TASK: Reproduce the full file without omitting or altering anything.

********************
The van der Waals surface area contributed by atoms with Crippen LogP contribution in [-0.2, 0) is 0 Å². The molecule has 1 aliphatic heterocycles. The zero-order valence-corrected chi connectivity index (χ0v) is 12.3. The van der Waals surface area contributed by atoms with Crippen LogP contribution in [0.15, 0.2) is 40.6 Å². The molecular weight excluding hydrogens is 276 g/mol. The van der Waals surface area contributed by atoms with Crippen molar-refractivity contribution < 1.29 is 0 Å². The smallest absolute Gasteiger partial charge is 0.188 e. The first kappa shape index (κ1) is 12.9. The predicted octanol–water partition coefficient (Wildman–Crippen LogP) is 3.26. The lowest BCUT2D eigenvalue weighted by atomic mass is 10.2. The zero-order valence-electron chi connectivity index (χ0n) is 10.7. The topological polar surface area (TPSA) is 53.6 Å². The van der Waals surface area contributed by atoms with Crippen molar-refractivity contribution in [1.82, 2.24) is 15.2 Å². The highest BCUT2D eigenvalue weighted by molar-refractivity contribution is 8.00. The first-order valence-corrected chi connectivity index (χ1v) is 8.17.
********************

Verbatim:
The van der Waals surface area contributed by atoms with Crippen LogP contribution in [-0.2, 0) is 0 Å². The molecule has 1 aliphatic heterocycles. The zero-order valence-corrected chi connectivity index (χ0v) is 12.3. The van der Waals surface area contributed by atoms with Crippen LogP contribution in [0.15, 0.2) is 40.6 Å². The molecular weight excluding hydrogens is 276 g/mol. The van der Waals surface area contributed by atoms with Crippen molar-refractivity contribution < 1.29 is 0 Å². The smallest absolute Gasteiger partial charge is 0.188 e. The first kappa shape index (κ1) is 12.9. The predicted octanol–water partition coefficient (Wildman–Crippen LogP) is 3.26. The lowest BCUT2D eigenvalue weighted by atomic mass is 10.2. The zero-order valence-electron chi connectivity index (χ0n) is 10.7. The topological polar surface area (TPSA) is 53.6 Å². The van der Waals surface area contributed by atoms with Crippen molar-refractivity contribution in [1.82, 2.24) is 15.2 Å². The highest BCUT2D eigenvalue weighted by molar-refractivity contribution is 8.00. The first-order valence-corrected chi connectivity index (χ1v) is 8.17.